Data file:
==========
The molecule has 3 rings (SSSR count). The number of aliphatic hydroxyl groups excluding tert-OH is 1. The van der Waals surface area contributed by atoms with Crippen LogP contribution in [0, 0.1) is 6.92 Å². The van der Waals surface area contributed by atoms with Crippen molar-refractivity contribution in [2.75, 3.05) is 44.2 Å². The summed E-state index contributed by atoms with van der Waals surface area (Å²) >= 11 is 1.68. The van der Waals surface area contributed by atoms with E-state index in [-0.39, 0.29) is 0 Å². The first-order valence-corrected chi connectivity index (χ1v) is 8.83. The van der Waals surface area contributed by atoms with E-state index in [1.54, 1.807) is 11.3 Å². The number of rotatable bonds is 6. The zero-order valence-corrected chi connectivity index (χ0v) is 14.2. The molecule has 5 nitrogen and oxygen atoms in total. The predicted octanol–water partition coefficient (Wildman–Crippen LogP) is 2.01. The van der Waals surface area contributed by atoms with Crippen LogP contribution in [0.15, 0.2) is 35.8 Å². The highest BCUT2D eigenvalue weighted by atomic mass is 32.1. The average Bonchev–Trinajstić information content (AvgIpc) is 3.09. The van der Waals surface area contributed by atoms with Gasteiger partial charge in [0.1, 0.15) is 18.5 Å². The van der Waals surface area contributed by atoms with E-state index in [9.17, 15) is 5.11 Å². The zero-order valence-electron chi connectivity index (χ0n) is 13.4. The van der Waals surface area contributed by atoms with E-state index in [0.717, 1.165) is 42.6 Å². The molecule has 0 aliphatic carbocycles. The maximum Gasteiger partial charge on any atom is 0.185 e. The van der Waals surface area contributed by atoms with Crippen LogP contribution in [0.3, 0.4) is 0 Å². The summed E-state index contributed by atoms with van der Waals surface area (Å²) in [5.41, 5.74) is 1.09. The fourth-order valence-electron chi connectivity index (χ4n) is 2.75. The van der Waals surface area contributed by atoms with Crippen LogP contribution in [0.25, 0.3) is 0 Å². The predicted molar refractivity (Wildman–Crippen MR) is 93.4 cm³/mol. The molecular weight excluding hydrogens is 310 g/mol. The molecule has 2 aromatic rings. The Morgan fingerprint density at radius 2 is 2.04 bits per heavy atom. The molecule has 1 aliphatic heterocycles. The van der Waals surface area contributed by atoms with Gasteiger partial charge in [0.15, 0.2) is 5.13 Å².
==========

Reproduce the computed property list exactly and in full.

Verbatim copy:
The molecule has 3 rings (SSSR count). The number of aliphatic hydroxyl groups excluding tert-OH is 1. The van der Waals surface area contributed by atoms with Crippen LogP contribution in [0, 0.1) is 6.92 Å². The van der Waals surface area contributed by atoms with Crippen molar-refractivity contribution in [2.75, 3.05) is 44.2 Å². The summed E-state index contributed by atoms with van der Waals surface area (Å²) >= 11 is 1.68. The van der Waals surface area contributed by atoms with E-state index in [-0.39, 0.29) is 0 Å². The first-order valence-corrected chi connectivity index (χ1v) is 8.83. The van der Waals surface area contributed by atoms with E-state index in [1.54, 1.807) is 11.3 Å². The number of rotatable bonds is 6. The zero-order valence-corrected chi connectivity index (χ0v) is 14.2. The molecule has 5 nitrogen and oxygen atoms in total. The predicted octanol–water partition coefficient (Wildman–Crippen LogP) is 2.01. The van der Waals surface area contributed by atoms with Crippen LogP contribution in [0.15, 0.2) is 35.8 Å². The highest BCUT2D eigenvalue weighted by atomic mass is 32.1. The average Bonchev–Trinajstić information content (AvgIpc) is 3.09. The van der Waals surface area contributed by atoms with Gasteiger partial charge in [0.1, 0.15) is 18.5 Å². The van der Waals surface area contributed by atoms with E-state index in [9.17, 15) is 5.11 Å². The zero-order valence-electron chi connectivity index (χ0n) is 13.4. The van der Waals surface area contributed by atoms with E-state index in [0.717, 1.165) is 42.6 Å². The molecule has 0 aliphatic carbocycles. The maximum Gasteiger partial charge on any atom is 0.185 e. The van der Waals surface area contributed by atoms with Crippen LogP contribution in [0.3, 0.4) is 0 Å². The summed E-state index contributed by atoms with van der Waals surface area (Å²) in [5.41, 5.74) is 1.09. The fourth-order valence-electron chi connectivity index (χ4n) is 2.75. The van der Waals surface area contributed by atoms with Crippen LogP contribution in [0.25, 0.3) is 0 Å². The predicted molar refractivity (Wildman–Crippen MR) is 93.4 cm³/mol. The molecular weight excluding hydrogens is 310 g/mol. The molecule has 2 aromatic rings. The Morgan fingerprint density at radius 2 is 2.04 bits per heavy atom. The molecule has 1 aliphatic heterocycles. The van der Waals surface area contributed by atoms with Gasteiger partial charge in [0.15, 0.2) is 5.13 Å².